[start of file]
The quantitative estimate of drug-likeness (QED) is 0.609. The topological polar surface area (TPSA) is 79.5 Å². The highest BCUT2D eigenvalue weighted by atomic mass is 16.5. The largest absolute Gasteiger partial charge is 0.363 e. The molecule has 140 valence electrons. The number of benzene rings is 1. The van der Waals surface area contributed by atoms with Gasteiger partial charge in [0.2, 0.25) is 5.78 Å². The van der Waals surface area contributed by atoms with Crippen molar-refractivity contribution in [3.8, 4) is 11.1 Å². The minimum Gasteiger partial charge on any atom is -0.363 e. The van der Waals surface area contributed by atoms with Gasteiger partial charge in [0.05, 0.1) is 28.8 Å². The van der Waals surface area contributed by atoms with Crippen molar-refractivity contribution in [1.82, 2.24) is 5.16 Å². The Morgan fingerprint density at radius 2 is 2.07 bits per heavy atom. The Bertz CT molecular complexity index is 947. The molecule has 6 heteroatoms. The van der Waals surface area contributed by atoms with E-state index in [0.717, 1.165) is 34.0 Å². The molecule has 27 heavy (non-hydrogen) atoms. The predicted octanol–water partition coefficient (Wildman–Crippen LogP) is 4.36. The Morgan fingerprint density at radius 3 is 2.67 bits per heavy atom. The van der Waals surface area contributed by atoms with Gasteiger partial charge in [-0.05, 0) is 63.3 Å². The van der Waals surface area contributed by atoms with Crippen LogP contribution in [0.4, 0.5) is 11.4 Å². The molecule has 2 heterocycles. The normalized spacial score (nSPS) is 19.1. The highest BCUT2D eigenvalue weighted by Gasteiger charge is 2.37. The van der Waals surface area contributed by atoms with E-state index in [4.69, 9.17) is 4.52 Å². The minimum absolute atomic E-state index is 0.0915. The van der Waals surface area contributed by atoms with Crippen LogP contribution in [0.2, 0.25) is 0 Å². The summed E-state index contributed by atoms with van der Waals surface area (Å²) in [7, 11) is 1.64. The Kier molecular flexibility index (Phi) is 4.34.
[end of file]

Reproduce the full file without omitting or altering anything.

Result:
The quantitative estimate of drug-likeness (QED) is 0.609. The topological polar surface area (TPSA) is 79.5 Å². The highest BCUT2D eigenvalue weighted by atomic mass is 16.5. The largest absolute Gasteiger partial charge is 0.363 e. The molecule has 140 valence electrons. The number of benzene rings is 1. The van der Waals surface area contributed by atoms with Gasteiger partial charge in [0.2, 0.25) is 5.78 Å². The van der Waals surface area contributed by atoms with Crippen molar-refractivity contribution in [3.8, 4) is 11.1 Å². The minimum Gasteiger partial charge on any atom is -0.363 e. The van der Waals surface area contributed by atoms with Gasteiger partial charge in [0.05, 0.1) is 28.8 Å². The van der Waals surface area contributed by atoms with Crippen molar-refractivity contribution in [1.82, 2.24) is 5.16 Å². The Morgan fingerprint density at radius 2 is 2.07 bits per heavy atom. The Bertz CT molecular complexity index is 947. The molecule has 6 heteroatoms. The van der Waals surface area contributed by atoms with E-state index in [0.717, 1.165) is 34.0 Å². The molecule has 27 heavy (non-hydrogen) atoms. The predicted octanol–water partition coefficient (Wildman–Crippen LogP) is 4.36. The Morgan fingerprint density at radius 3 is 2.67 bits per heavy atom. The van der Waals surface area contributed by atoms with Gasteiger partial charge in [-0.05, 0) is 63.3 Å². The van der Waals surface area contributed by atoms with Crippen LogP contribution in [0.4, 0.5) is 11.4 Å². The molecule has 2 heterocycles. The normalized spacial score (nSPS) is 19.1. The highest BCUT2D eigenvalue weighted by Gasteiger charge is 2.37. The van der Waals surface area contributed by atoms with E-state index in [4.69, 9.17) is 4.52 Å². The minimum absolute atomic E-state index is 0.0915. The van der Waals surface area contributed by atoms with Crippen LogP contribution in [0.2, 0.25) is 0 Å². The summed E-state index contributed by atoms with van der Waals surface area (Å²) in [7, 11) is 1.64. The Kier molecular flexibility index (Phi) is 4.34.